On the left in Yardley Road we will pass Acocks Green Police Station – still here in spite of the rationalisation of the West Midland’s Police Stations. The police station and incorporated court house for Worcestershire Police, was constructed in 1909 to designs by Alfred Vernon Rowe (1881-1940), County Architect. Up until 1911 Acocks Green was in Yardley – part of Worcestershire. The building incorporated a tiny fire station at the back in Alexander Road.
Alexander Road was laid down around the 1900s and runs parallel to the railway heading towards Stockfield Road. However, it seems that a couple of factories had been built on Stockfield Road (the site now occupied by a bingo hall) so Alexander Road makes a sharp turn at the end to meet up with the adjacent Douglas Road. As with many roads along here it is lined with Victorian-style terraced and semi-detached houses.
On the opposite side of Alexander Road to the fire station are not one but two church halls. The earlier terracotta brick Baptist Church Hall was built in 1903 and is Grade II listed. Next door on the corner of Yardley Road is the attractive “arts & crafts” style Glynn Edwards Hall which was built in 1924. There were plans to demolish the Glynn Edwards Hall and replace it with a more modern building. It seems that due to a council cock-up the hall, built in 1924, was not listed correctly when it was given grade A protection. This was an on-going saga in 2012 with residents & conservationists wanting to save the building, whilst the developers had the bulldozers on standby! However local opposition defeated the plans and it is still there.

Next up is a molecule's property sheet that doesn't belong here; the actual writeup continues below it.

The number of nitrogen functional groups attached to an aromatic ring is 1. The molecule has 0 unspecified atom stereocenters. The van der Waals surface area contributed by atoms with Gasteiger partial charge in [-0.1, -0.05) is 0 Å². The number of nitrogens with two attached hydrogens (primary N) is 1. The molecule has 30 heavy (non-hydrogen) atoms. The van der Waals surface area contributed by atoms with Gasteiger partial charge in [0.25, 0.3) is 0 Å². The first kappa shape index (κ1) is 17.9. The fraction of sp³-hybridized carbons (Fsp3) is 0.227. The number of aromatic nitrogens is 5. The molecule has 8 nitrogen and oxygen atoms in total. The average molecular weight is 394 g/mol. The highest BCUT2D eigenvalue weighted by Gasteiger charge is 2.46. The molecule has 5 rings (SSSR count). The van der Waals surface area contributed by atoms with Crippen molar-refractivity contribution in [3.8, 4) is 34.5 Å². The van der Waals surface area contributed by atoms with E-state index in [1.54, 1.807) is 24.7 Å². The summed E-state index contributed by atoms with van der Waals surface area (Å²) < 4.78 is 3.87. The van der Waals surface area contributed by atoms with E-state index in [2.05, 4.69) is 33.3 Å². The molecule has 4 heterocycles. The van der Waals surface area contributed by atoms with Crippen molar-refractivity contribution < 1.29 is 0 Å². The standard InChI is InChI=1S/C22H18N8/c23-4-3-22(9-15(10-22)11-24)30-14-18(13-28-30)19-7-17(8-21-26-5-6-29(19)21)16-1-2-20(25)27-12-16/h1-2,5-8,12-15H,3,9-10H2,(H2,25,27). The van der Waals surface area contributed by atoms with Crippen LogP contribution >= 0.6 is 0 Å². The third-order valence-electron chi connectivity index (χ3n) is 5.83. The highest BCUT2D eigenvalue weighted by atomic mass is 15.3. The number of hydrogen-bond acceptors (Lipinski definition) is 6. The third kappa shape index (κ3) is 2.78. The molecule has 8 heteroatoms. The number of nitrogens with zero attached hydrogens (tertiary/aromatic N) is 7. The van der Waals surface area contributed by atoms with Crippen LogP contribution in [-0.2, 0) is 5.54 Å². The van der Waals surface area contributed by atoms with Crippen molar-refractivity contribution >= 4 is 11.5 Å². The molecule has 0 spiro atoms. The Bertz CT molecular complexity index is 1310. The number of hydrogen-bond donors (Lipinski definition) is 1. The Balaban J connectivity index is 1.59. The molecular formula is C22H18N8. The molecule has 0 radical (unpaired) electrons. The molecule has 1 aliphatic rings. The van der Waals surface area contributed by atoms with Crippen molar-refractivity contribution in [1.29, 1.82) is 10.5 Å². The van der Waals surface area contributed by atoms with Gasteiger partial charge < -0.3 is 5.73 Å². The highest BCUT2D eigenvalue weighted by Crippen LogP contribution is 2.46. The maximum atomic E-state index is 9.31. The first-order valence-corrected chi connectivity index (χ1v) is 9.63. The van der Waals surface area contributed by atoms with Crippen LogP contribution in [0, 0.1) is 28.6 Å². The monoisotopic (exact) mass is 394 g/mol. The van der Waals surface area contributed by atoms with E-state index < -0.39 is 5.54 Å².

The Baptist Church on Yardley Road is Grade II Listed building and was built in red brick in 1913, also in an “arts & crafts” style”.
As we head north along Yardley Road we pass about a third of a mile of shop buildings. However most of them are now occupied by businesses that could not be described as traditional retail.
After the shops we approach the Grand Union Canal. The old bridge across the canal put quite a twist in the road, but when it was subsequently rebuilt it was widened and straightened out.
As we leave Acocks Green we may care to reflect on the fact that the earliest known reference to Acocks Green is in the Yardley Parish Register of 1604, but the name derives from the Acock family who built a large house in the area in 1370. This was sited about half a mile down the Warwick Road at the junction of Woodcock Lane. Although the Acock family left the area in the 18th century the house remained. It was demolished in the 1950s and replaced with blocks of flats.